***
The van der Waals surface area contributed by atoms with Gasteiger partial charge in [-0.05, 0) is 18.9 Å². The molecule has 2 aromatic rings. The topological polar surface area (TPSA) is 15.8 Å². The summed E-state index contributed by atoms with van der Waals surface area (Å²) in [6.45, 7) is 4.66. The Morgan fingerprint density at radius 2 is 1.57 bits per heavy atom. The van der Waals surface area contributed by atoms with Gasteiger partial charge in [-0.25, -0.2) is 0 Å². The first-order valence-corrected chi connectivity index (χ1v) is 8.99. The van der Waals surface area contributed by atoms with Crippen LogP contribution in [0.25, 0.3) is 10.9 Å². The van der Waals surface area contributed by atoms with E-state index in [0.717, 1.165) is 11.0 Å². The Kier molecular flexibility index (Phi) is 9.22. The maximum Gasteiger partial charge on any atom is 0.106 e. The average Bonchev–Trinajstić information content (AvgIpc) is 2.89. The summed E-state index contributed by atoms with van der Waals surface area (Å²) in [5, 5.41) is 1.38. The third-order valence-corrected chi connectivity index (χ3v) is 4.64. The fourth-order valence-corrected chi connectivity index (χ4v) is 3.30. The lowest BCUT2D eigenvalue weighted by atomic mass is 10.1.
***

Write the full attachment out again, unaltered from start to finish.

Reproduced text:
The van der Waals surface area contributed by atoms with Gasteiger partial charge in [-0.05, 0) is 18.9 Å². The molecule has 2 aromatic rings. The topological polar surface area (TPSA) is 15.8 Å². The summed E-state index contributed by atoms with van der Waals surface area (Å²) in [6.45, 7) is 4.66. The Morgan fingerprint density at radius 2 is 1.57 bits per heavy atom. The van der Waals surface area contributed by atoms with Gasteiger partial charge in [-0.25, -0.2) is 0 Å². The first-order valence-corrected chi connectivity index (χ1v) is 8.99. The van der Waals surface area contributed by atoms with Crippen LogP contribution in [0.25, 0.3) is 10.9 Å². The van der Waals surface area contributed by atoms with E-state index in [0.717, 1.165) is 11.0 Å². The Kier molecular flexibility index (Phi) is 9.22. The maximum Gasteiger partial charge on any atom is 0.106 e. The average Bonchev–Trinajstić information content (AvgIpc) is 2.89. The summed E-state index contributed by atoms with van der Waals surface area (Å²) in [5, 5.41) is 1.38. The third-order valence-corrected chi connectivity index (χ3v) is 4.64. The fourth-order valence-corrected chi connectivity index (χ4v) is 3.30. The lowest BCUT2D eigenvalue weighted by atomic mass is 10.1.